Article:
I have been frustrated by the training setback.  2012 was my fastest year ever and I was hoping to continue to improve and complete my first marathon.  That all has been postponed.  While I am not at the level I would like to be, I am improving.  My speed and endurance are progressing consistently.  As far as my foot is concerned: I can run and complete my workouts without limitation, but I need more time to recover.  The foot has been sore consistently for 24-36 hours after each run.  At least it does not bother me much while running.

So, on race day, I was fairly confident I would do okay.  I was going to push the pace if possible, but I would mostly be evaluating myself.  The race started with about one mile on pavement before we entered the mostly double-track trails.  I started off quickly to bank a little time, thinking the road would be easier than the trails.  We also started downhill, so it was easy to go fast.  I settled into a slower pace on the trails. They were dry and mostly clear of debris, roots, rocks, etc.  There was one section on grass that was soft and uneven and scattered with mole runs that was a bit tricky.  Otherwise, the course was not very technical.  About halfway through, I tried to pick up the pace, but I was red lined; I was at my limit.  However, my foot felt fine. This was very encouraging since my injury occurred on a trail run.  The final mile was back on the road, uphill this time.  I was still able to push the pace a bit.

I finished under 8-minute mile pace which was my goal and my foot felt fine immediately after.  I was actually fast enough to earn third place in my age group (I was also in the top 7% overall.)  I was hopeful, but not optimistic about placing.  Hopeful because of the cool Foo Dog awards they were giving.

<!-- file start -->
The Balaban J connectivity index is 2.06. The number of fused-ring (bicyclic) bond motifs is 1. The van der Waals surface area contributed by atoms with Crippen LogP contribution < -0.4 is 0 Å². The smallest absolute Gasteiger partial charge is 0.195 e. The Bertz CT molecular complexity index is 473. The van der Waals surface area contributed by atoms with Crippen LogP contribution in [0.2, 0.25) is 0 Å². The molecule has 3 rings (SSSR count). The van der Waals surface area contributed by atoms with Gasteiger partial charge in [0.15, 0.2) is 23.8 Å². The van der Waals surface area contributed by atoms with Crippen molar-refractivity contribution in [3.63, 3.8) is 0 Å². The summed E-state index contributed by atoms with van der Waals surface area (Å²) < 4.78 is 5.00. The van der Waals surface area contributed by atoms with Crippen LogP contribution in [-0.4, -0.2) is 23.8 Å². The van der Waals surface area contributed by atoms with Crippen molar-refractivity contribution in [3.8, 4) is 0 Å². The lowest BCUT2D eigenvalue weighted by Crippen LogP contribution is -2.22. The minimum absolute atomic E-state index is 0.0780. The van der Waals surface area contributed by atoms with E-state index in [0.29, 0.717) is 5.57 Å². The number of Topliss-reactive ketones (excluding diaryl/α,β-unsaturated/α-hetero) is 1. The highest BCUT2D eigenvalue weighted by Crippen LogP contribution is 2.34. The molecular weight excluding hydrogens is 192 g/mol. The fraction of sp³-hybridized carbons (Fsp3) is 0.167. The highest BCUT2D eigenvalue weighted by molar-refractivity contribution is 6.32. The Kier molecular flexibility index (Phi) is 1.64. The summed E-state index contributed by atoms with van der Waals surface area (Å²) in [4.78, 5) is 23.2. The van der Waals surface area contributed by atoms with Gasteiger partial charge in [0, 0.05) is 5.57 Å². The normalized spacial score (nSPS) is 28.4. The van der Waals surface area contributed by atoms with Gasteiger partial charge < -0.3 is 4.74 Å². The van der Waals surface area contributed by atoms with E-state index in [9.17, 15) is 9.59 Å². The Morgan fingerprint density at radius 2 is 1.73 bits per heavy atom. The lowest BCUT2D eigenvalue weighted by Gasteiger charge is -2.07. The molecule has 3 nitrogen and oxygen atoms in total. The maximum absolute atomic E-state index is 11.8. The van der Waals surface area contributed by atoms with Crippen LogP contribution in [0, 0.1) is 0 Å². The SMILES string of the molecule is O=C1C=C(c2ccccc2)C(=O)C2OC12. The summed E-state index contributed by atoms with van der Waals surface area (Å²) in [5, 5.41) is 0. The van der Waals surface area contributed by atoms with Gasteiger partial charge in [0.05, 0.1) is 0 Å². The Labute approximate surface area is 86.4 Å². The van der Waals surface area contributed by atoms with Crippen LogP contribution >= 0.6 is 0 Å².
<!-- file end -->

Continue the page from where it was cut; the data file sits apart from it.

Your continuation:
As I recovered and waited at the finish line for Pat and our friends, my foot started to hurt again.  In fact, I limped around the rest of the day which was upsetting.  However, I woke up the next day feeling fine.  So, overall, the experience was enjoyable and encouraging.

In the weeks since the race, my foot has continued to feel better thanks to the Graston treatments from one of my colleagues (possibly more on that later.)  I continue to go farther and faster with less pain.  I will be running a half marathon in Champaign this weekend (it was supposed to be my first marathon...) and I am starting to set goals for later this year.  I am feeling nearly normal again, thanks to smart training and my sports medicine team.

Race summary and review:

1. Beautiful park, probably more so later in the spring and summer because of all the gardens.
2. Challenging, but doable course.  The easiest trail run course I have done thus far.  Rolling hills, but a few flat sections too. I was told the half marathon course was a little tougher due in part to a long section of uneven ground in an open meadow.
3. Nice medal.  I liked it because it was gold instead of silver or bronze in color.